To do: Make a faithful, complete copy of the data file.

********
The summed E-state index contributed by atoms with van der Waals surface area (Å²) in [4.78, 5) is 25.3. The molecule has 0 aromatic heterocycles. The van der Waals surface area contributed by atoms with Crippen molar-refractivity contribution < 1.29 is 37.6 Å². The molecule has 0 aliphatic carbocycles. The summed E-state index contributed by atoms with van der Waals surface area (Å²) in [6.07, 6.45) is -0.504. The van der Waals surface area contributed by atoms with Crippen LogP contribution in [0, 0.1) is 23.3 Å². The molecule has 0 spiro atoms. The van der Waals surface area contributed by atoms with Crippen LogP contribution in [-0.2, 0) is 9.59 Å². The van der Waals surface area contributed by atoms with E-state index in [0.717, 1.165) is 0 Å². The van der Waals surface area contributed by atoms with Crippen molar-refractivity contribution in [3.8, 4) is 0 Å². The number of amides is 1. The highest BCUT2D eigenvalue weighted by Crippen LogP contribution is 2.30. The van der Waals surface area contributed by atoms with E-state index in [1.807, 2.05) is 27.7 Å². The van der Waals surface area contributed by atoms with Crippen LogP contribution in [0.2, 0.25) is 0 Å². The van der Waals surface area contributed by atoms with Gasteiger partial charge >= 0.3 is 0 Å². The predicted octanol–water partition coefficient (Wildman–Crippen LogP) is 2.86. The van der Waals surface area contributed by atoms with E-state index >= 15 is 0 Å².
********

The summed E-state index contributed by atoms with van der Waals surface area (Å²) in [4.78, 5) is 25.3. The molecule has 0 aromatic heterocycles. The van der Waals surface area contributed by atoms with Crippen molar-refractivity contribution < 1.29 is 37.6 Å². The molecule has 0 aliphatic carbocycles. The summed E-state index contributed by atoms with van der Waals surface area (Å²) in [6.07, 6.45) is -0.504. The van der Waals surface area contributed by atoms with Crippen LogP contribution in [0, 0.1) is 23.3 Å². The molecule has 0 spiro atoms. The van der Waals surface area contributed by atoms with Crippen LogP contribution in [-0.2, 0) is 9.59 Å². The van der Waals surface area contributed by atoms with E-state index in [0.717, 1.165) is 0 Å². The van der Waals surface area contributed by atoms with Crippen molar-refractivity contribution in [3.8, 4) is 0 Å². The number of amides is 1. The highest BCUT2D eigenvalue weighted by Crippen LogP contribution is 2.30. The van der Waals surface area contributed by atoms with E-state index in [1.807, 2.05) is 27.7 Å². The van der Waals surface area contributed by atoms with Crippen LogP contribution in [0.2, 0.25) is 0 Å². The van der Waals surface area contributed by atoms with Gasteiger partial charge >= 0.3 is 0 Å². The predicted octanol–water partition coefficient (Wildman–Crippen LogP) is 2.86. The van der Waals surface area contributed by atoms with E-state index >= 15 is 0 Å².